The president’s proposed child-care tax credit expansion, however, would exacerbate the flaws of an already inefficient way of getting aid to parents (and would only help families with both parents in the workforce). By some estimates, the current credit helps firms just as much as it helps parents, as up to half of it is captured by child care providers in the form of higher prices. Parents who prefer to have a friend or relative watch their child instead of a daycare don’t receive the same benefit as those enrolled in a formal program. Instead, as in the Romney plan, the money would be better used if folded into a larger Child Tax Credit (CTC) for all parents, rather than leaving out the 40 percent of children whose parents don’t rely on any regular care arrangement.
As University of Virginia sociologist Brad Wilcox has noted, the Right is stuck “playing catch-up” to the Left when it comes to using economic policy to support parents. A prime example of this is the CTC itself, first instituted in the mid-1990s as a back-door way of supporting families. Neither the GOP nor Clinton-era Democrats had a taste for explicit spending, so indirect support—through tax credits—was seen as preferable to cash benefits.
Big price tags are no longer the bogeymen they once were. Pointing at a big federal deficit comes up empty in an era of stubbornly low interest rates. Investors around the globe are hungry for more U.S. government debt; if there’s ever a time to spend, it’s now. This rubs economic conservatives the wrong way, and inflation could eventually rear its ugly head. But cost alone cannot be the primary reason to oppose spending on families.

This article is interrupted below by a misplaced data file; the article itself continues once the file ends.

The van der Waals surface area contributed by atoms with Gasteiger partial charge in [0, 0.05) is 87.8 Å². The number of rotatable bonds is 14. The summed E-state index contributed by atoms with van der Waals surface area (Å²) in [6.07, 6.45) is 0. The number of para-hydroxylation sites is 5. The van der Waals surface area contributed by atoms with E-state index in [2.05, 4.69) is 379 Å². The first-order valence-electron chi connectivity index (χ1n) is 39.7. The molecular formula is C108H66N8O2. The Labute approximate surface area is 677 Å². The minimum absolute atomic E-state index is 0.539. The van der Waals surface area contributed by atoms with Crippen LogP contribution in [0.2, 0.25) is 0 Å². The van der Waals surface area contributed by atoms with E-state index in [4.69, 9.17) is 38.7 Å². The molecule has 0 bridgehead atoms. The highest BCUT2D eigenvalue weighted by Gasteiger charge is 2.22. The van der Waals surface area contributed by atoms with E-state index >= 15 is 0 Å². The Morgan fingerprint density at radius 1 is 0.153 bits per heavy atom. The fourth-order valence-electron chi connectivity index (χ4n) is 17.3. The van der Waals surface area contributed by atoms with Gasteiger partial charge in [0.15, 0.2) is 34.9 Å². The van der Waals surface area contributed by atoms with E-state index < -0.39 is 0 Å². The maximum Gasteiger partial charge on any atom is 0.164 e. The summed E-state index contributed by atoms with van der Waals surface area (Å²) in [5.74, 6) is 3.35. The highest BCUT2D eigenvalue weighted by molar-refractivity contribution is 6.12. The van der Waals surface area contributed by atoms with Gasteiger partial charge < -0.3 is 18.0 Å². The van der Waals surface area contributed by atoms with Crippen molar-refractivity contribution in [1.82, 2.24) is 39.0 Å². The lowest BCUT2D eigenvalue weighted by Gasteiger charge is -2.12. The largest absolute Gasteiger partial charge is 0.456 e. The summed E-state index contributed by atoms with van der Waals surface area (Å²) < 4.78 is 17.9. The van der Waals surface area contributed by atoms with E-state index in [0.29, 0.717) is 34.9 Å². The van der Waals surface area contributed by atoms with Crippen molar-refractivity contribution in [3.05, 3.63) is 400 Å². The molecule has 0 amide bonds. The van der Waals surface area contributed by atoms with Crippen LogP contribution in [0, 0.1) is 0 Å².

In fact, tilting our domestic policy in a more pro-natal direction could help begin to address America’s sliding birth rates. The shocking thing about our country’s declining fertility is not so much that it was expected to hit an all-time low in 2020—a pandemic and short bout of double-digit unemployment will do that. No, the fact that 2019—a year with record-low poverty rates, healthy macroeconomic conditions and the best wage growth for low-income households in decades—still saw an inexorable slide in our birth rate suggests that something about our approach to family formation is lacking.
Policy alone did not cause this problem, nor can policy alone fix it. But making family life more affordable by giving parents more choices could be a substantive policy agenda that offers more than red-meat populist rhetoric. Those on the Right are used to talking about defending the family against cultural threats from Hollywood and big corporations. But talk is cheap. It’s past time to recognize that those words require an economic policy commitment, as well.
Plans that would expand the CTC, such as those fought for by Sens. Marco Rubio (R-FL) and Mike Lee (R-UT), and now improved upon by Sen. Romney, are a necessary first step to doing just that. A true rebalancing of our policy infrastructure to recognize the importance of family life could mean revisiting the conventional Republican wisdom about just-in-time scheduling, our disjointed health care system and a system of human capital formation that prizes mobility and self-sufficiency over community and family bonds. Looking at these issues, and many more, with an eye toward family stability over individual autonomy should form the substance of an earnest, and authentically conservative, approach to public policy.
Patrick T. Brown (@PTBwrites) is a former senior policy advisor at Congress’ Joint Economic Committee and a policy fellow at the Institute for Family Studies.
The views expressed in this article are the writer’s own.